The secret to Japanese high life expectancy is their diet!
Jun 04, 2021
Japanese are known for their high life expectancy, and it is not uncommon for them to survive and live longer for more than 100 years. The average life expectancy of Japanese has always been in the highest position since 1986, and approximately 1 out of 2,000 Japanese lives longer than 100 years. Many of us wonder why Japanese could live longer than other people in other countries, but the secret to its high life expectancy lies in their healthy diet and lifestyle, which are introduced in this feature.
Japanese are taught to not skip meals, in fact, they are taught to eat three times a day, but only 80% full, or known as “hara-hachi-bun-me (腹八分目) to prevent overeating and obesity. Japanese are also taught to eat a well-balanced meal, that includes protein, carbohydrates, vitamins, and fiber.
Japanese eat more fish than meat, and each person approximately eats 80 grams of fish per day. Fish is rich in omega-3 fatty acids, vitamin D, vitamin B2, calcium, iron, magnesium, and potassium. [Reference: Nutrients in Fish and Possible Associations with Cardiovascular Disease Risk Factors in Metabolic Syndrome]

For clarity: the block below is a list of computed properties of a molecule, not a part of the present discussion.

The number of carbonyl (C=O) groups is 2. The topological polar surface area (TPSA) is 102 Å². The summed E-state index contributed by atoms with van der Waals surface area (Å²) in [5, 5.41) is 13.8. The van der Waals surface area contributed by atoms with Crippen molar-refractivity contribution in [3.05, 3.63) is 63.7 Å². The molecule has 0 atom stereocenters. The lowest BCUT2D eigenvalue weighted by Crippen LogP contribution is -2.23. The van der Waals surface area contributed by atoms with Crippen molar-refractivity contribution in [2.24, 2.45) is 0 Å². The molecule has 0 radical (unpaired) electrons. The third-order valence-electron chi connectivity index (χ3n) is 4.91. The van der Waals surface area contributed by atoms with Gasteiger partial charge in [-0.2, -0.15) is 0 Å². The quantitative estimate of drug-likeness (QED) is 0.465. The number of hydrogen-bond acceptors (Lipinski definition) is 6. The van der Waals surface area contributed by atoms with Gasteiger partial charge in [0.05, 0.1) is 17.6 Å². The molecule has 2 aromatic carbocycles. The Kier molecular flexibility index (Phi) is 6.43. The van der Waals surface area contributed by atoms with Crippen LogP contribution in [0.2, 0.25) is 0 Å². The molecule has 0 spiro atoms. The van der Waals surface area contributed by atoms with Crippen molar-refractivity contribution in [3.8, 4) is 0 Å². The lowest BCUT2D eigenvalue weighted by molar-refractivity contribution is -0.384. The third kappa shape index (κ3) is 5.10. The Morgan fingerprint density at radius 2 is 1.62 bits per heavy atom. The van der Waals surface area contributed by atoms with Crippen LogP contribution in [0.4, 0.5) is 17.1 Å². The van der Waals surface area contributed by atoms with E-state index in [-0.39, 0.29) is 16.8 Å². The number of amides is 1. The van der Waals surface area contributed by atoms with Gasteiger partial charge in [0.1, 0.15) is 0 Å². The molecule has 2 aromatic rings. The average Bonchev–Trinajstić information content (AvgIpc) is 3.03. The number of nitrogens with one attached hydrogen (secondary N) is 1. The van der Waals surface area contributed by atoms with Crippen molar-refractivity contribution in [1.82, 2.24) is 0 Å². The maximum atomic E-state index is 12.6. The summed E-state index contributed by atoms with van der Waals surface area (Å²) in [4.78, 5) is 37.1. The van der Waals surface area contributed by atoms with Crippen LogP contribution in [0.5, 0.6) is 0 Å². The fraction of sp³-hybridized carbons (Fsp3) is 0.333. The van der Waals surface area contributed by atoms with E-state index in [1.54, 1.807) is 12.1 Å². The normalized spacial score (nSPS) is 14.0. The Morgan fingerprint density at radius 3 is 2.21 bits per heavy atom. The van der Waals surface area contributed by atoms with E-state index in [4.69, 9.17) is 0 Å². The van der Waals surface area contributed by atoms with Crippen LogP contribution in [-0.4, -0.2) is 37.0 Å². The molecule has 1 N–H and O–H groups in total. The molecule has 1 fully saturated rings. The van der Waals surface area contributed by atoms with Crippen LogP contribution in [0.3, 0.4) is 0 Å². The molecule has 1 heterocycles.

Since it’s lower in fat than the meat, eating fish is good to prevent blood clot and high blood pressure.
Soybeans are rich in protein, calcium, iron, and fiber, and Japanese consume a lot of soy products like miso (fermented soybean paste), shoyu (Japanese soy sauce), and tofu (bean curd) on daily basis. Eating soybeans improves your heart health, lowers cholesterol, and prevents women from getting breast cancer. [Reference: Soy, Soy Foods and Their Role in Vegetarian Diets]
Foods that are cooked or processed for too long have less nutrients than raw foods, and unlike other countries, Japanese eat a lot of raw food on daily basis. Some of the raw foods Japanese eat are raw fish, which can be found in sushi and sashimi, and raw vegetables like tsukemono (pickles), or salad.
In addition to raw food, Japanese season their foods with simple seasonings like soy sauce, dashi (broth), sake (rice wine), salt, and sugar, which are way much healthier than cream, butter, and cheese.
Ichiju-sansai, which literally means “1 soup and 3 side dishes” is the basic composition of washoku (Japanese cuisine). Ichiju-sansai is a part of traditional Japanese diet and is followed by almost all Japanese families. [Reference: The Role of the Japanese Traditional Diet in Healthy and Sustainable Dietary Patterns around the World]
The ideal menu for “Ichiju-sansai” is a bowl of rice, soup and pickles, and three kind of side dishes. The three side dishes usually consist of meat, fish, or vegetables that are boiled, sauteed, or grilled. The soup can be either miso soup, or tonjiru (pork miso soup).
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